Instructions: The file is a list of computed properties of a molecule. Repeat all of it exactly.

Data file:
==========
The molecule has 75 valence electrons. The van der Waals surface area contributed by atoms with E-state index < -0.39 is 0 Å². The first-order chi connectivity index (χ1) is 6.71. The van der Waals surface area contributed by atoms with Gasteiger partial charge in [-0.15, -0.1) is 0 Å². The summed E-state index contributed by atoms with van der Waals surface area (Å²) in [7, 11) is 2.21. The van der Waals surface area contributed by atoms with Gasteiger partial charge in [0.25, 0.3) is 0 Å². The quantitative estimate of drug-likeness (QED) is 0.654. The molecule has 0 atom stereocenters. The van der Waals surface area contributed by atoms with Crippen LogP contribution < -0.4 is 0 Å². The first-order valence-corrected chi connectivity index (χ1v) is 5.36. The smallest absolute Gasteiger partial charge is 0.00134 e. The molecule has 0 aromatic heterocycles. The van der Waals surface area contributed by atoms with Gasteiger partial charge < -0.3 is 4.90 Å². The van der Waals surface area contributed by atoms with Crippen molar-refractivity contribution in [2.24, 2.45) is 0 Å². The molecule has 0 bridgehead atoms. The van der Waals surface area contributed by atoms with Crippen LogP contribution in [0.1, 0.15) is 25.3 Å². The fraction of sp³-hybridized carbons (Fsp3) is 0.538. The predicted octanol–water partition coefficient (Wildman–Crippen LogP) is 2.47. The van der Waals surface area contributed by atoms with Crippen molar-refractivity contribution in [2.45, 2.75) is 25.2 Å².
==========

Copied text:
The molecule has 75 valence electrons. The van der Waals surface area contributed by atoms with E-state index < -0.39 is 0 Å². The first-order chi connectivity index (χ1) is 6.71. The van der Waals surface area contributed by atoms with Gasteiger partial charge in [-0.15, -0.1) is 0 Å². The summed E-state index contributed by atoms with van der Waals surface area (Å²) in [7, 11) is 2.21. The van der Waals surface area contributed by atoms with Gasteiger partial charge in [0.25, 0.3) is 0 Å². The quantitative estimate of drug-likeness (QED) is 0.654. The molecule has 0 atom stereocenters. The van der Waals surface area contributed by atoms with Crippen LogP contribution < -0.4 is 0 Å². The first-order valence-corrected chi connectivity index (χ1v) is 5.36. The smallest absolute Gasteiger partial charge is 0.00134 e. The molecule has 0 aromatic heterocycles. The van der Waals surface area contributed by atoms with Gasteiger partial charge < -0.3 is 4.90 Å². The van der Waals surface area contributed by atoms with Crippen molar-refractivity contribution in [2.24, 2.45) is 0 Å². The molecule has 0 bridgehead atoms. The van der Waals surface area contributed by atoms with Crippen LogP contribution in [0.1, 0.15) is 25.3 Å². The fraction of sp³-hybridized carbons (Fsp3) is 0.538. The predicted octanol–water partition coefficient (Wildman–Crippen LogP) is 2.47. The van der Waals surface area contributed by atoms with Crippen molar-refractivity contribution in [2.45, 2.75) is 25.2 Å².